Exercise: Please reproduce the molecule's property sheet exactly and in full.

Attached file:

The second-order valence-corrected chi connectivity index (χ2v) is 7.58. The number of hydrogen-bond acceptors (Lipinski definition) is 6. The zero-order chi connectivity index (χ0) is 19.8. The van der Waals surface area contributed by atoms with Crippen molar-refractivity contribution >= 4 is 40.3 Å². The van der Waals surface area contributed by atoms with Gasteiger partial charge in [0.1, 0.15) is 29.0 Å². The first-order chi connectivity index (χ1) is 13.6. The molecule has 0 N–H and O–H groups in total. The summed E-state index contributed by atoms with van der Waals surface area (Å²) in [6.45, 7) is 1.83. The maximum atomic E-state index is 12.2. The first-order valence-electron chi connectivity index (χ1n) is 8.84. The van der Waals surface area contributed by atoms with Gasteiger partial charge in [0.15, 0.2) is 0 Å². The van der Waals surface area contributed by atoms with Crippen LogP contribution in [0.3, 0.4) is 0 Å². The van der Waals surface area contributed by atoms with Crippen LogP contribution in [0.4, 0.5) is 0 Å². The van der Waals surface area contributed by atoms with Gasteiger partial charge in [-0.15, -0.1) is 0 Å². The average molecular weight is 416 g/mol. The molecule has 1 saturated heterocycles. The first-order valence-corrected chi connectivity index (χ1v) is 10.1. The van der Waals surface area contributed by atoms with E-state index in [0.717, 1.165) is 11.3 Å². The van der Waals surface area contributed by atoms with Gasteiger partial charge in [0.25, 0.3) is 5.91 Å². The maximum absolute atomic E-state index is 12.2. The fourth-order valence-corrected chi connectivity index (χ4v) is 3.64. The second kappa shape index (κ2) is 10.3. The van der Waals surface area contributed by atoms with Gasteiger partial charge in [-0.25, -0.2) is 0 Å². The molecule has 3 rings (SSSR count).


The second-order valence-corrected chi connectivity index (χ2v) is 7.58. The number of hydrogen-bond acceptors (Lipinski definition) is 6. The zero-order chi connectivity index (χ0) is 19.8. The van der Waals surface area contributed by atoms with Crippen molar-refractivity contribution >= 4 is 40.3 Å². The van der Waals surface area contributed by atoms with Gasteiger partial charge in [0.1, 0.15) is 29.0 Å². The first-order chi connectivity index (χ1) is 13.6. The molecule has 0 N–H and O–H groups in total. The summed E-state index contributed by atoms with van der Waals surface area (Å²) in [6.45, 7) is 1.83. The maximum atomic E-state index is 12.2. The first-order valence-electron chi connectivity index (χ1n) is 8.84. The van der Waals surface area contributed by atoms with Gasteiger partial charge in [0.15, 0.2) is 0 Å². The van der Waals surface area contributed by atoms with Crippen LogP contribution in [0.3, 0.4) is 0 Å². The van der Waals surface area contributed by atoms with Crippen LogP contribution in [0.4, 0.5) is 0 Å². The van der Waals surface area contributed by atoms with Gasteiger partial charge in [-0.15, -0.1) is 0 Å². The average molecular weight is 416 g/mol. The molecule has 1 saturated heterocycles. The first-order valence-corrected chi connectivity index (χ1v) is 10.1. The van der Waals surface area contributed by atoms with E-state index in [0.717, 1.165) is 11.3 Å². The van der Waals surface area contributed by atoms with Gasteiger partial charge in [0.25, 0.3) is 5.91 Å². The maximum absolute atomic E-state index is 12.2. The fourth-order valence-corrected chi connectivity index (χ4v) is 3.64. The second kappa shape index (κ2) is 10.3. The van der Waals surface area contributed by atoms with Gasteiger partial charge in [-0.25, -0.2) is 0 Å². The molecule has 3 rings (SSSR count).